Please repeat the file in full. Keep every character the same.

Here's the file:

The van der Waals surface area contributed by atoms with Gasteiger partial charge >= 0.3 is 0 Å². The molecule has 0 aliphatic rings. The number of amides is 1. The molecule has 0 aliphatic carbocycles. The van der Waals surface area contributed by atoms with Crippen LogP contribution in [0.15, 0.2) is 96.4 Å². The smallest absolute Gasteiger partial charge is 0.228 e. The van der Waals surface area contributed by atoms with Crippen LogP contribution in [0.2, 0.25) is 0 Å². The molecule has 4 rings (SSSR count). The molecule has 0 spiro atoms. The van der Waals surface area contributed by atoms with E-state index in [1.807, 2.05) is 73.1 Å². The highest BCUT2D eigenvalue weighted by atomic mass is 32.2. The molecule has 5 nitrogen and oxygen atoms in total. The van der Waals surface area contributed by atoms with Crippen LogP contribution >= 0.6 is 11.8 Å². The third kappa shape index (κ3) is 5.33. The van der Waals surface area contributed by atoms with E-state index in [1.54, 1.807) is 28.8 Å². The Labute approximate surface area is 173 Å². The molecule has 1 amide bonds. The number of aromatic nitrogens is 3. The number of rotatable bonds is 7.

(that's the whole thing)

The van der Waals surface area contributed by atoms with Gasteiger partial charge >= 0.3 is 0 Å². The molecule has 0 aliphatic rings. The number of amides is 1. The molecule has 0 aliphatic carbocycles. The van der Waals surface area contributed by atoms with Crippen LogP contribution in [0.15, 0.2) is 96.4 Å². The smallest absolute Gasteiger partial charge is 0.228 e. The van der Waals surface area contributed by atoms with Crippen LogP contribution in [0.2, 0.25) is 0 Å². The molecule has 4 rings (SSSR count). The molecule has 0 spiro atoms. The van der Waals surface area contributed by atoms with E-state index in [1.807, 2.05) is 73.1 Å². The highest BCUT2D eigenvalue weighted by atomic mass is 32.2. The molecule has 5 nitrogen and oxygen atoms in total. The van der Waals surface area contributed by atoms with Crippen LogP contribution >= 0.6 is 11.8 Å². The third kappa shape index (κ3) is 5.33. The van der Waals surface area contributed by atoms with E-state index in [1.54, 1.807) is 28.8 Å². The Labute approximate surface area is 173 Å². The molecule has 1 amide bonds. The number of aromatic nitrogens is 3. The number of rotatable bonds is 7.